The citizens of Iowa benefit most from a diversity of perspectives brought together in professional and robust examination of the legal issues brought before the Supreme Court. My years of civil practice and my trial court experience in all aspects of civil and criminal law provide me with a diverse perspective that has both breadth and depth which will allow me to join in that professional and robust examination of legal issues. […] My knowledge and understanding of the administrative challenges that come with the operation of a judicial branch and my extensive experience in working in collaboration with judges, attorneys, judicial branch staff and other community stakeholders to solve problems and implement innovative projets will ideally suit me to add my perspective to the administrative work of the Supreme Court.
Here’s the Lekar interview:
Moments that stood out for me:
• Beginning around 5:00, Lekar discussed three factors that distinguish her among the other qualified contenders for the Supreme Court position. First, ability to “bring the perspective and the interest of both urban and rural Iowans to the Supreme Court.” She has covered court days and presided over trials in every county in the district. She’s presided over divorces, small business cases, property disputes in both country and city, high-volume docket days in criminal law. “I know the attorneys, the litigants, the law enforcements, the communities, and the way of life in a large corner of the state of Iowa.”
• Lekar said the second factor in her favor is a “proven record of court leadership.” She has pursued personal and professional growth opportunities, and has been involved in innovative projects such as domestic violence court, family law mediation, and mental health jail diversion. She recalled a two-week road trip around the First Judicial District with Justice Zager in 2012, when she was new to the chief judge position and he was only a year into his tenure on the Iowa Supreme Court. They met informally with clerk staff, law enforcement, boards of supervisors and other county officials, and attorneys in those counties. They discussed court management issues and how to serve vulnerable populations.
• The third important point about Lekar’s qualifications was “legal experience that is both broad and deep in areas that are important to the Supreme Court.” As chief judge, she has been involved in a wide range of civil matters and criminal cases ranging from simple misdemeanors to class A felonies. Starting around 11:00, Lekar noted that the Iowa Supreme Court heard 94 cases during its last term, of which about one-third were criminal cases. If you include juvenile and post-conviction cases, about half of the high court’s case load was in that area, where she has extensive experience. Black Hawk County is a “high-volume” county, and she has presided over more than 50 criminal jury trials, has taken more than a thousand colloquys, and has been involved in “countless” suppression hearings and other areas of the law that come before the Supreme Court. She also has substantial experience in the juvenile justice system.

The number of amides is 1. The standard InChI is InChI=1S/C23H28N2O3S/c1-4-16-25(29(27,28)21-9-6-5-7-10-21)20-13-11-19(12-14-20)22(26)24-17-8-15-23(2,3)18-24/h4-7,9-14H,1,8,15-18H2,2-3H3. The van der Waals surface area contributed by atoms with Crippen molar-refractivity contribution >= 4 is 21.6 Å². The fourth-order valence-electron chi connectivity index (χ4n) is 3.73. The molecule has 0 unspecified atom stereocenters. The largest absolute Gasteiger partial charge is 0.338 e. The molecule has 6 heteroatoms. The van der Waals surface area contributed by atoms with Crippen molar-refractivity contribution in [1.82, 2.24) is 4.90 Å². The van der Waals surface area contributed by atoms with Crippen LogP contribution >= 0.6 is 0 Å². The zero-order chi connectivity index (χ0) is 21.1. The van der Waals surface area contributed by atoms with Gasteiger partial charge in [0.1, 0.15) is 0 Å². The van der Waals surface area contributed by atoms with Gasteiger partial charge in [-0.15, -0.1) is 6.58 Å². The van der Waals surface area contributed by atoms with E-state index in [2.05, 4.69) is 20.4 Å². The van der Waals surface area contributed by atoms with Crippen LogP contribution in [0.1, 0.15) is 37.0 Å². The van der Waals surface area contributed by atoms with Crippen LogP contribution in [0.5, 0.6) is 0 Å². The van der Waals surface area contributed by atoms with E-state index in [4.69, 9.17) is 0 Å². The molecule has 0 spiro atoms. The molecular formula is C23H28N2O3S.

• Lekar was asked about racial disparities in the criminal justice system and her involvement in a Black Hawk County probation reform project. (around 20:00) She noted that “disproportionate minority contact” is an issue locally, statewide, and nationally. It should be addressed at all points during the process: initial appearances (setting of bond, pre-trial release), during jury trials, sentencing, and probation decisions. Court officials realized that in Black Hawk County, probation officers would often let technical violations stack up to the point that judges had no option but to send offenders back to prison. The reform project allows earlier intervention in those cases, so the court can have contact and get the person back on track, with the goal of avoiding future violations. That would help people stay in the community, remain with their families, keep their jobs, and hopefully not go back to prison.
• Supreme Court Justice David Wiggins, who chairs the State Judicial Nominating Commission, mentioned that Lekar was the only candidate he could recall with experience on the Judicial Council. (around 24:00) That body would make recommendations on closing courthouses due to budget constraints. Lekar noted that the Judicial Council merely advises the Supreme Court on such matters; justices would make the final call. She knows the needs of staff and clerks in the eleven counties that are part of her district and how to allocate resources to keep courthouses open.
If Reynolds believes the next Iowa Supreme Court justice should have District Court experience (as Zager did before his appointment in 2011), Lekar seems vastly more qualified than Christensen. She’s heard many more cases over a longer period, she has presided over urban as well as rural courtrooms, and she has held the most senior post in a judicial district.